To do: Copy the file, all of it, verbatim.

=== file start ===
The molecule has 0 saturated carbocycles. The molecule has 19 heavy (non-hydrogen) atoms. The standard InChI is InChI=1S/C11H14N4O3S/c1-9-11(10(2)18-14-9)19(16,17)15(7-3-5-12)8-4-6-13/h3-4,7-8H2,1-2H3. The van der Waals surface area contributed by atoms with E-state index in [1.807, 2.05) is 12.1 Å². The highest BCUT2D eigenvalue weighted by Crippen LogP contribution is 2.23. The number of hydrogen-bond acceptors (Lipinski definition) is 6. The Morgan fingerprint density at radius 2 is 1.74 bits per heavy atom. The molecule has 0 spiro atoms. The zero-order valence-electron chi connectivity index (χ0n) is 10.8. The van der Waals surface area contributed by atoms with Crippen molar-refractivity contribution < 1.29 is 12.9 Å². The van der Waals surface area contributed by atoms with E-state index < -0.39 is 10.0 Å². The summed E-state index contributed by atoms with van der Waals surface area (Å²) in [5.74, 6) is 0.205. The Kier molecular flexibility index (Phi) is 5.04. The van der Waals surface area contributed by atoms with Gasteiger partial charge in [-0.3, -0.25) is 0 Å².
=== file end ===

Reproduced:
The molecule has 0 saturated carbocycles. The molecule has 19 heavy (non-hydrogen) atoms. The standard InChI is InChI=1S/C11H14N4O3S/c1-9-11(10(2)18-14-9)19(16,17)15(7-3-5-12)8-4-6-13/h3-4,7-8H2,1-2H3. The van der Waals surface area contributed by atoms with E-state index in [1.807, 2.05) is 12.1 Å². The highest BCUT2D eigenvalue weighted by Crippen LogP contribution is 2.23. The number of hydrogen-bond acceptors (Lipinski definition) is 6. The Morgan fingerprint density at radius 2 is 1.74 bits per heavy atom. The molecule has 0 spiro atoms. The zero-order valence-electron chi connectivity index (χ0n) is 10.8. The van der Waals surface area contributed by atoms with Crippen molar-refractivity contribution < 1.29 is 12.9 Å². The van der Waals surface area contributed by atoms with E-state index < -0.39 is 10.0 Å². The summed E-state index contributed by atoms with van der Waals surface area (Å²) in [5.74, 6) is 0.205. The Kier molecular flexibility index (Phi) is 5.04. The van der Waals surface area contributed by atoms with Gasteiger partial charge in [-0.3, -0.25) is 0 Å².